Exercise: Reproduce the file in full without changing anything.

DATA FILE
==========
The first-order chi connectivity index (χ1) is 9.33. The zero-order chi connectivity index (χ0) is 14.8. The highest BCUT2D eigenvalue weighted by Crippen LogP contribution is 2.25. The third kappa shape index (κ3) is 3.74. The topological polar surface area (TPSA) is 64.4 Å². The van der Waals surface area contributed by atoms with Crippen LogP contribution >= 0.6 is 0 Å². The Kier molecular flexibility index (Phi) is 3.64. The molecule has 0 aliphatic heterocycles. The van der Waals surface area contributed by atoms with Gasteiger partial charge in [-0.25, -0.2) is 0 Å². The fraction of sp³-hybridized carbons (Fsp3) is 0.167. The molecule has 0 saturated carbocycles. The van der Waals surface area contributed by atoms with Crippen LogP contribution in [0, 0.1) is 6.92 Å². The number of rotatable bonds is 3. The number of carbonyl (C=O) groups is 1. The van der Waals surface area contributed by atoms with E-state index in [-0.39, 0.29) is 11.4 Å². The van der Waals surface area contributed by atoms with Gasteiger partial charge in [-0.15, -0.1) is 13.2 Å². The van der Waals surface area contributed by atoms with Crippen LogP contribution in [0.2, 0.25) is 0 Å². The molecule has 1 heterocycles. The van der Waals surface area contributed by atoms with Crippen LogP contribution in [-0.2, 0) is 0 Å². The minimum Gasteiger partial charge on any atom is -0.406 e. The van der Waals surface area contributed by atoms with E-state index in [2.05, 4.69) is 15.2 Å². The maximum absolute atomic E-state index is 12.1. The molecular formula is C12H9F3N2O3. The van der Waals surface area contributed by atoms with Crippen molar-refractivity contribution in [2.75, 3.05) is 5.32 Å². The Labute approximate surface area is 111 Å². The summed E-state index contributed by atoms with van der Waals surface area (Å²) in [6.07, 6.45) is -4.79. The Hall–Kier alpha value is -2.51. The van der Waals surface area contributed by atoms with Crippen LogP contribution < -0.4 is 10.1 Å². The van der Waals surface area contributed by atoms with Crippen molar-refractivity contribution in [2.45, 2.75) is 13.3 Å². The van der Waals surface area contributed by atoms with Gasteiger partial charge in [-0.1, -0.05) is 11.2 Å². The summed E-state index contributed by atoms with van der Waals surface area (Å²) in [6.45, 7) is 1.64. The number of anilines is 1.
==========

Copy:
The first-order chi connectivity index (χ1) is 9.33. The zero-order chi connectivity index (χ0) is 14.8. The highest BCUT2D eigenvalue weighted by Crippen LogP contribution is 2.25. The third kappa shape index (κ3) is 3.74. The topological polar surface area (TPSA) is 64.4 Å². The van der Waals surface area contributed by atoms with Crippen LogP contribution >= 0.6 is 0 Å². The Kier molecular flexibility index (Phi) is 3.64. The molecule has 0 aliphatic heterocycles. The van der Waals surface area contributed by atoms with Gasteiger partial charge in [-0.25, -0.2) is 0 Å². The fraction of sp³-hybridized carbons (Fsp3) is 0.167. The molecule has 0 saturated carbocycles. The van der Waals surface area contributed by atoms with Crippen LogP contribution in [0, 0.1) is 6.92 Å². The number of rotatable bonds is 3. The number of carbonyl (C=O) groups is 1. The van der Waals surface area contributed by atoms with E-state index in [-0.39, 0.29) is 11.4 Å². The van der Waals surface area contributed by atoms with Gasteiger partial charge in [-0.15, -0.1) is 13.2 Å². The van der Waals surface area contributed by atoms with Crippen LogP contribution in [0.2, 0.25) is 0 Å². The molecule has 1 heterocycles. The van der Waals surface area contributed by atoms with Crippen LogP contribution in [-0.2, 0) is 0 Å². The minimum Gasteiger partial charge on any atom is -0.406 e. The van der Waals surface area contributed by atoms with E-state index in [2.05, 4.69) is 15.2 Å². The maximum absolute atomic E-state index is 12.1. The molecular formula is C12H9F3N2O3. The van der Waals surface area contributed by atoms with Crippen molar-refractivity contribution in [2.75, 3.05) is 5.32 Å². The Labute approximate surface area is 111 Å². The summed E-state index contributed by atoms with van der Waals surface area (Å²) in [6.07, 6.45) is -4.79. The Hall–Kier alpha value is -2.51. The van der Waals surface area contributed by atoms with Crippen LogP contribution < -0.4 is 10.1 Å². The van der Waals surface area contributed by atoms with Crippen molar-refractivity contribution in [2.45, 2.75) is 13.3 Å². The van der Waals surface area contributed by atoms with Gasteiger partial charge in [-0.1, -0.05) is 11.2 Å². The summed E-state index contributed by atoms with van der Waals surface area (Å²) in [6.45, 7) is 1.64. The number of anilines is 1.